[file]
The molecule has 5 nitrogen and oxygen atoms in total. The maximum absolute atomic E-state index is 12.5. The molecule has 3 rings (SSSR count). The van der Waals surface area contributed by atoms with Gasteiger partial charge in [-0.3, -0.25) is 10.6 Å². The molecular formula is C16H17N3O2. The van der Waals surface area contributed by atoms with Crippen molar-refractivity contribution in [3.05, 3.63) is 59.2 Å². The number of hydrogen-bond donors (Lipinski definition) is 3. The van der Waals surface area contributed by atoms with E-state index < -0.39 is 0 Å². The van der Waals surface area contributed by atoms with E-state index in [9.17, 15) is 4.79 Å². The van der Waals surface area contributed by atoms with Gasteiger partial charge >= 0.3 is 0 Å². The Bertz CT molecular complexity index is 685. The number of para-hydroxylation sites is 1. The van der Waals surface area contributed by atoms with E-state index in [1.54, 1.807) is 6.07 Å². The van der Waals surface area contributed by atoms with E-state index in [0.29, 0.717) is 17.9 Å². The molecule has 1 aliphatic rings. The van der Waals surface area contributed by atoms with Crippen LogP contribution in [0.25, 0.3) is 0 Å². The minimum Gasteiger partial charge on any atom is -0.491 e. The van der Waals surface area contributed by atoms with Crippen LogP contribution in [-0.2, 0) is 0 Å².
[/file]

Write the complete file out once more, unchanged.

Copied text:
The molecule has 5 nitrogen and oxygen atoms in total. The maximum absolute atomic E-state index is 12.5. The molecule has 3 rings (SSSR count). The van der Waals surface area contributed by atoms with Gasteiger partial charge in [-0.3, -0.25) is 10.6 Å². The molecular formula is C16H17N3O2. The van der Waals surface area contributed by atoms with Crippen molar-refractivity contribution in [3.05, 3.63) is 59.2 Å². The number of hydrogen-bond donors (Lipinski definition) is 3. The van der Waals surface area contributed by atoms with E-state index < -0.39 is 0 Å². The van der Waals surface area contributed by atoms with E-state index in [9.17, 15) is 4.79 Å². The van der Waals surface area contributed by atoms with Gasteiger partial charge >= 0.3 is 0 Å². The Bertz CT molecular complexity index is 685. The number of para-hydroxylation sites is 1. The van der Waals surface area contributed by atoms with E-state index in [1.54, 1.807) is 6.07 Å². The van der Waals surface area contributed by atoms with E-state index in [0.29, 0.717) is 17.9 Å². The molecule has 1 aliphatic rings. The van der Waals surface area contributed by atoms with Crippen LogP contribution in [0.25, 0.3) is 0 Å². The minimum Gasteiger partial charge on any atom is -0.491 e. The van der Waals surface area contributed by atoms with Crippen LogP contribution in [-0.2, 0) is 0 Å².